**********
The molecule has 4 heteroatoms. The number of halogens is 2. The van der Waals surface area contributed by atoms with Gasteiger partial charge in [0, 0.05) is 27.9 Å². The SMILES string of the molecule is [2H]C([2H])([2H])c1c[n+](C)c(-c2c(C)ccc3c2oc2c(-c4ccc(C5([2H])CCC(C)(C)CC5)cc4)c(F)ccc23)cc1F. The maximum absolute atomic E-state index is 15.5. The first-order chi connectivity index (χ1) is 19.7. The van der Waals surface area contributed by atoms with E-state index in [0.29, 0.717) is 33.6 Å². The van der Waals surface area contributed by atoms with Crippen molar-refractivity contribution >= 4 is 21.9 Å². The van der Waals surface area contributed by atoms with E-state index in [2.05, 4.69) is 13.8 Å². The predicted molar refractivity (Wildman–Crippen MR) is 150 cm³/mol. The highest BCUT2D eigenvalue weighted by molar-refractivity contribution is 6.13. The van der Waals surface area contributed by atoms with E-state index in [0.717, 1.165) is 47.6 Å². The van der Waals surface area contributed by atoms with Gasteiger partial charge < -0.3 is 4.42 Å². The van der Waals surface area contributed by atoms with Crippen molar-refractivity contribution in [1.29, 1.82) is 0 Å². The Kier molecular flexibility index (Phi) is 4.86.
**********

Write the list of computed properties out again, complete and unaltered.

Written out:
The molecule has 4 heteroatoms. The number of halogens is 2. The van der Waals surface area contributed by atoms with Gasteiger partial charge in [0, 0.05) is 27.9 Å². The SMILES string of the molecule is [2H]C([2H])([2H])c1c[n+](C)c(-c2c(C)ccc3c2oc2c(-c4ccc(C5([2H])CCC(C)(C)CC5)cc4)c(F)ccc23)cc1F. The maximum absolute atomic E-state index is 15.5. The first-order chi connectivity index (χ1) is 19.7. The van der Waals surface area contributed by atoms with E-state index in [0.29, 0.717) is 33.6 Å². The van der Waals surface area contributed by atoms with Crippen molar-refractivity contribution >= 4 is 21.9 Å². The van der Waals surface area contributed by atoms with E-state index in [2.05, 4.69) is 13.8 Å². The predicted molar refractivity (Wildman–Crippen MR) is 150 cm³/mol. The highest BCUT2D eigenvalue weighted by molar-refractivity contribution is 6.13. The van der Waals surface area contributed by atoms with E-state index in [0.717, 1.165) is 47.6 Å². The van der Waals surface area contributed by atoms with Gasteiger partial charge < -0.3 is 4.42 Å². The van der Waals surface area contributed by atoms with Crippen molar-refractivity contribution in [1.29, 1.82) is 0 Å². The Kier molecular flexibility index (Phi) is 4.86.